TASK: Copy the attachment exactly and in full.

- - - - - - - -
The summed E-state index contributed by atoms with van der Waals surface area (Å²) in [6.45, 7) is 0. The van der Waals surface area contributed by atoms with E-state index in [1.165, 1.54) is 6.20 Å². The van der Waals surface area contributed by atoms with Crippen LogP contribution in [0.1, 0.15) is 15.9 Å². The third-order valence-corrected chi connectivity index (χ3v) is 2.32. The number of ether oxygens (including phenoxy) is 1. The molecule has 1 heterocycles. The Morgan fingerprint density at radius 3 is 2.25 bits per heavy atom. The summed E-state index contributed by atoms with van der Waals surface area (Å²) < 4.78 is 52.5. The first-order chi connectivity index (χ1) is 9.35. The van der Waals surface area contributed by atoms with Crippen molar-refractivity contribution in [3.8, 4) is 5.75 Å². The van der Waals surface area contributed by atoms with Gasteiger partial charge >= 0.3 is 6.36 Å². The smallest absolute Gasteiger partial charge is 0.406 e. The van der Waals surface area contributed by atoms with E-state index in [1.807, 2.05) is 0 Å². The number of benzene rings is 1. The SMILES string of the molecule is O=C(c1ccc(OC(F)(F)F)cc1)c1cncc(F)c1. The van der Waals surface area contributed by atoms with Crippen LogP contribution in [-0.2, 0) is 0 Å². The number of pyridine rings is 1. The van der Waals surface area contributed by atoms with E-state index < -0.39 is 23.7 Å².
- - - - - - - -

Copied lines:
The summed E-state index contributed by atoms with van der Waals surface area (Å²) in [6.45, 7) is 0. The van der Waals surface area contributed by atoms with E-state index in [1.165, 1.54) is 6.20 Å². The van der Waals surface area contributed by atoms with Crippen LogP contribution in [0.1, 0.15) is 15.9 Å². The third-order valence-corrected chi connectivity index (χ3v) is 2.32. The number of ether oxygens (including phenoxy) is 1. The molecule has 1 heterocycles. The Morgan fingerprint density at radius 3 is 2.25 bits per heavy atom. The summed E-state index contributed by atoms with van der Waals surface area (Å²) < 4.78 is 52.5. The first-order chi connectivity index (χ1) is 9.35. The van der Waals surface area contributed by atoms with Crippen molar-refractivity contribution in [3.8, 4) is 5.75 Å². The van der Waals surface area contributed by atoms with Gasteiger partial charge >= 0.3 is 6.36 Å². The smallest absolute Gasteiger partial charge is 0.406 e. The van der Waals surface area contributed by atoms with E-state index in [1.807, 2.05) is 0 Å². The number of benzene rings is 1. The SMILES string of the molecule is O=C(c1ccc(OC(F)(F)F)cc1)c1cncc(F)c1. The van der Waals surface area contributed by atoms with Crippen LogP contribution in [-0.2, 0) is 0 Å². The number of pyridine rings is 1. The van der Waals surface area contributed by atoms with E-state index < -0.39 is 23.7 Å².